As PhD students in the bubble of academia, the path to opportunities in the world of industry can often feel clouded – Ruth’s lecture painted a clear picture of how one can transition from university based research to a rewarding career outside of this bubble, applying such research to tangible problems in the real world. 

Panel discussion and poster session

The special guest lecture was followed by a discussion on communicating research in context, with panel members Ruth Voisey, David Greenwood, Helen Barugh, Oliver Johnson, plus Compass CDT students Ed Davis and Sam Stockman. The panel discussed the difficulty of communicating the nuances of research conclusions with the public, with a particular focus on handling these nuances when talking to journalists – stressing the importance of communicating the limitations of the research in question.

This was followed by a poster session, one enthusiastic student had the following comment “it was great to see of all the Compass students’ hard work being celebrated and shared with the wider data science community”.

Concluding remarks

To cap off the successful event, Compass students Hannah Sansford and Josh Givens delivered some concluding remarks which were drawn from comments made by students about what key points they’d taken from the day. These focused on the importance of clear communication of research throughout the whole pipeline, from inception in discussion with fellow academics to the dissemination of knowledge to the general population.

The day ended with a walk to Goldney Hall, where students, staff, and attendees enjoyed delicious food, wine, and access to the beautiful Orangery gardens.

Student Perspectives: Density Ratio Estimation with Missing Data

A post by Josh Givens, PhD student on the Compass programme.

Density ratio estimation is a highly useful field of mathematics with many applications.  This post describes my research undertaken alongside my supervisors Song Liu and Henry Reeve which aims to make density ratio estimation robust to missing data. This work was recently published in proceedings for AISTATS 2023.

Density Ratio Estimation


As the name suggests, density ratio estimation is simply the task of estimating the ratio between two probability densities. More precisely for two RVs (Random Variables) Z^0, Z^1 on some space \mathcal{Z} with probability density functions (PDFs) p_0, p_1 respectively, the density ratio is the function r^*:\mathcal{Z}\rightarrow\mathbb{R} defined by


Plot of the scaled density ratio alongside the PDFs for the two classes.

Density ratio estimation (DRE) is then the practice of using IID (independent and identically distributed) samples from Z^0 and Z^1 to estimate r^*. What makes DRE so useful is that it gives us a way to characterise the difference between these 2 classes of data using just 1 quantity, r^*.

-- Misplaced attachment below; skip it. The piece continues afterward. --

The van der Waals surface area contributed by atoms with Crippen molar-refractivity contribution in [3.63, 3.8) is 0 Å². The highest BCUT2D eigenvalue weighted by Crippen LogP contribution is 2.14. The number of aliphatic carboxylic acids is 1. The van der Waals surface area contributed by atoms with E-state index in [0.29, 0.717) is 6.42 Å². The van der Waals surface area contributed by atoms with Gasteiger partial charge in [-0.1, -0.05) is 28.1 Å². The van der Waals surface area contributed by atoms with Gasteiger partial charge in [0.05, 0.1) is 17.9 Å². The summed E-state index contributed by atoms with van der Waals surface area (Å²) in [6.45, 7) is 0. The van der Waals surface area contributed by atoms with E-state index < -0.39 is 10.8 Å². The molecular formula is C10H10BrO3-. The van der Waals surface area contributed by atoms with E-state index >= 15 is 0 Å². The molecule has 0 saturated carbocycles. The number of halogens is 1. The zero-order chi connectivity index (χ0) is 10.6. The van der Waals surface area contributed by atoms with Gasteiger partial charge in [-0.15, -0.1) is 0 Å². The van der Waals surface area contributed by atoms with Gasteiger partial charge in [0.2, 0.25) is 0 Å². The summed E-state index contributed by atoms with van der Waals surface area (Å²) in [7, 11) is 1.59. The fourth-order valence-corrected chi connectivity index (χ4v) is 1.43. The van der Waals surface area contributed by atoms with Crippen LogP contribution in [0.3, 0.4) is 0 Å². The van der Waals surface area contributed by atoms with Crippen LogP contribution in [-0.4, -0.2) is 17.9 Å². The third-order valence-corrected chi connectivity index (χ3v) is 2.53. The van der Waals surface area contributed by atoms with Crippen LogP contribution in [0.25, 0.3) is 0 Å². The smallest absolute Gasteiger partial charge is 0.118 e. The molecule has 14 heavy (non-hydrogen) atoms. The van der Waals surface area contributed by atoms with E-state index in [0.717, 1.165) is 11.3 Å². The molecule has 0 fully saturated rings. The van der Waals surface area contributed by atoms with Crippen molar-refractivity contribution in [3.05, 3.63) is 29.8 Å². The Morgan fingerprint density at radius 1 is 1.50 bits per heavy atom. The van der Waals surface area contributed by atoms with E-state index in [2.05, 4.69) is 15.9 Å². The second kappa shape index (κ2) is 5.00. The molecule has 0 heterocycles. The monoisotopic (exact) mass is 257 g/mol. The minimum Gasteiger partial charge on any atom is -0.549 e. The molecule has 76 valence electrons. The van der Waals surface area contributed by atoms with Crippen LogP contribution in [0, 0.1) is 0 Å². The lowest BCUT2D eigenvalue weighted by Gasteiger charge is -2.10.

The Density Ratio in Classification

We now give demonstrate this characterisability in the case of classification. To frame this as a classification problem define Y\sim\text{Bernoulli}(0.5) and Z by Z|Y=y\sim Z^{y}. The task of predicting Y given Z using some function \phi:\mathcal{Z}\rightarrow\{0,1\} is then our standard classification problem. In classification a common target is the Bayes Optimal Classifier, the classifier \phi^* which maximises \mathbb{P}(Y=\phi(Z)). We can write this classifier in terms of r^*  as we know that \phi^*(z)=\mathbb{I}\{\mathbb{P}(Y=1|Z=z)>0.5\} where \mathbb{I} is the indicator function. Then, by the total law of probability, we have


=\frac{p_1(z)\mathbb{P}(Y=1)}{p_1(z)\mathbb{P}(Y=1)+p_0(z)\mathbb{P}(Y=0)} =\frac{1}{1+\frac{1}{r}\frac{\mathbb{P}(Y=0)}{\mathbb{P}(Y=1)}}.

Hence to learn the Bayes optimal classifier it is sufficient to learn the density ratio and a constant. This pattern extends well beyond Bayes optimal classification to many other areas such as error controlled classification, GANs, importance sampling, covariate shift, and others.  Generally speaking, if you are in any situation where you need to characterise the difference between two classes of data, it’s likely that the density ratio will make an appearance.

Estimation Implementation – KLIEP

Now we have properly introduced and motivated DRE, we need to look at how we can go about performing it. We will focus on one popular method called KLIEP here but there are a many different methods out there (see Sugiyama et al 2012 for some additional examples.)

The intuition behind KLIEP is simple: as r^* \cdot p_0=p_1, if \hat r\cdot p_0 is “close” to p_1 then \hat r is a good estimate of r^*. To measure this notion of closeness KLIEP uses the KL (Kullback-Liebler) divergence which measures the distance between 2 probability distributions. We can now formulate our ideal KLIEP objective as follows:

\underset{r}{\text{min}}~ KL(p_1|p_0\cdot r)

\text{subject to:}~ \int_{\mathcal{Z}}r(z)p_0(z)\mathrm{d}z=1

where KL(p|p') represent the KL divergence from p to p'. The constraint  ensures that the right hand side of our KL divergence is indeed a PDF. From the definition of the KL-divergence we can rewrite the solution to this as \hat r:=\frac{\tilde r}{\mathbb{E}[r(X^0)]} where \tilde r is the solution to the unconstrained optimisation

\underset{r}{\text{min}}~\mathbb{E}[\log (r(Z^1))]-\log(\mathbb{E}[r(Z^0)]).

As this is now just an unconstrained optimisation over expectations of known transformations of Z^0, Z^1, we can approximate this using samples. Given samples z^0_1,\dotsc,z^0_n from Z_0 and samples z^1_1,\dotsc,z^1_n from Z_1 our estimate of the density ratio will be \hat r:=\left(\frac{1}{n}\sum_{i=1}^nr(z_i^0)\right)^{-1}\tilde r  where \tilde r solves

\underset{r}{\min}~ \frac{1}{n}\sum_{i=1}^n \log(r(z^1_i))-\log\left(\frac{1}{n}\sum_{i=1}^n r(z^0_i)\right).